It means developing a model of care that reflects the values and philosophies of the Pacific - services that appreciate the important role of cultural, social and aiga connection, our relationship with the land and environment and the crucial factor of community.

Our cultural values of respect, family, reciprocity, collectivism and spirituality need to be integrated into how people are cared for.

If people feel comfortable knowing that their language, culture and values will be understood, they will be much more likely to access services. This is the evidence.

The community-based factor is equally important. Embedding services within communities recognises the fact that this is where the opportunity to intervene early, and prevent people’s distress from escalating, is greatest.

In all my Ministerial portfolios I am insisting greater diversity at the decision-making levels, boards, leadership and at every workforce level. The Government supports my approach. But let me be clear, when I ask for diversity I’m not just asking for more women, or more Pacific peoples for the simple sake of gender or ethnicity. I’m asking that they come to the table as they bring a different mindset, different experiences, a cultural intelligence that seeks to disrupt the status quo and accelerate impact that lifts wellbeing and eliminates inequities.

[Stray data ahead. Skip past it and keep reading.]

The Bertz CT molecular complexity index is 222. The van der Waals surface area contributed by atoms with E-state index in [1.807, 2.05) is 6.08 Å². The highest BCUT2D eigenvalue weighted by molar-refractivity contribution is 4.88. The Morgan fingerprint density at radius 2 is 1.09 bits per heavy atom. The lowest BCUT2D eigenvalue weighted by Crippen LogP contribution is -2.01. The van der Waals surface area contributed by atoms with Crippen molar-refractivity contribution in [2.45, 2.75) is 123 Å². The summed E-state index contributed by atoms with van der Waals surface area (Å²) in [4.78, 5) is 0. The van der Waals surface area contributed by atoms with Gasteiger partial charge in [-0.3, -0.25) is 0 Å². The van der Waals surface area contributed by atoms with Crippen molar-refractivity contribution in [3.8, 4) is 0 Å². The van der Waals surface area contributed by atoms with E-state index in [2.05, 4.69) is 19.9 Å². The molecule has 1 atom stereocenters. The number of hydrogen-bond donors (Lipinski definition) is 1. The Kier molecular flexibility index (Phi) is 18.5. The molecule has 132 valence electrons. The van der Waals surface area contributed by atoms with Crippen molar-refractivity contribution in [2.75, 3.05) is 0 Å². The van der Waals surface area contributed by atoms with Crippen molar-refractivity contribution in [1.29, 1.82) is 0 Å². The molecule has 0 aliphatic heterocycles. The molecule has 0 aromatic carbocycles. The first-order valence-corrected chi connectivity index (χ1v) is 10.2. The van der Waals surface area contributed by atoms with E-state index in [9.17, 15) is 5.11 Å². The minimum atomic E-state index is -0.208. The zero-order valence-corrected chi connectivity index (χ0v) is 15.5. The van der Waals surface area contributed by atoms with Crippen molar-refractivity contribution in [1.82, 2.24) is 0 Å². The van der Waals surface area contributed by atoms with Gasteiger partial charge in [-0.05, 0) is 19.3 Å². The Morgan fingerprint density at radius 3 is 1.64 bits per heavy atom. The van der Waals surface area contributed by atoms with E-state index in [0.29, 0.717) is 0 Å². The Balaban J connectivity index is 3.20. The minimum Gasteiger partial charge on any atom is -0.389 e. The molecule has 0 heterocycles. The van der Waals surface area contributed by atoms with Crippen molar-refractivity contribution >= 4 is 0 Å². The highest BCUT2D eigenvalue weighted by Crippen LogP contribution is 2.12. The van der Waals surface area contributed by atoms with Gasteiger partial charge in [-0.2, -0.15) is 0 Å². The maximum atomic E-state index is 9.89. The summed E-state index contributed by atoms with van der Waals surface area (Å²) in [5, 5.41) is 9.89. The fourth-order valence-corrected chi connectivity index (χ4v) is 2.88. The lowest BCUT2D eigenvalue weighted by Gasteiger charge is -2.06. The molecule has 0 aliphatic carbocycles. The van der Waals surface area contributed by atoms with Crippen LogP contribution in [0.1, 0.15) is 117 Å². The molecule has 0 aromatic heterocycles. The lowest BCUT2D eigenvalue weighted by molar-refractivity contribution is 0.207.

Over the last year we have worked hard with providers to develop new services that can cater to these needs, and I thank you and congratulate everyone in this room today for the innovation and commitment shown to get us to this point. I want to also acknowledge your collective work carried out in the COVID-19 environment, that has had a particular impact in Auckland. Thank you for your perseverance, patience and resilience in these challenging times.

The services rolling out across the Auckland and Wellington regions will truly make a difference to our Pacific communities.

I am looking forward to seeing an increase in the number of Pacific peoples accessing mental wellbeing services, and services like those delivered by Fonua Ola, Vaka Tautua and Pasifika Futures, and our providers in other parts of the country, Naku Enei Tamariki and Pacific Health Services Hutt Valley, playing a key role in this transformation.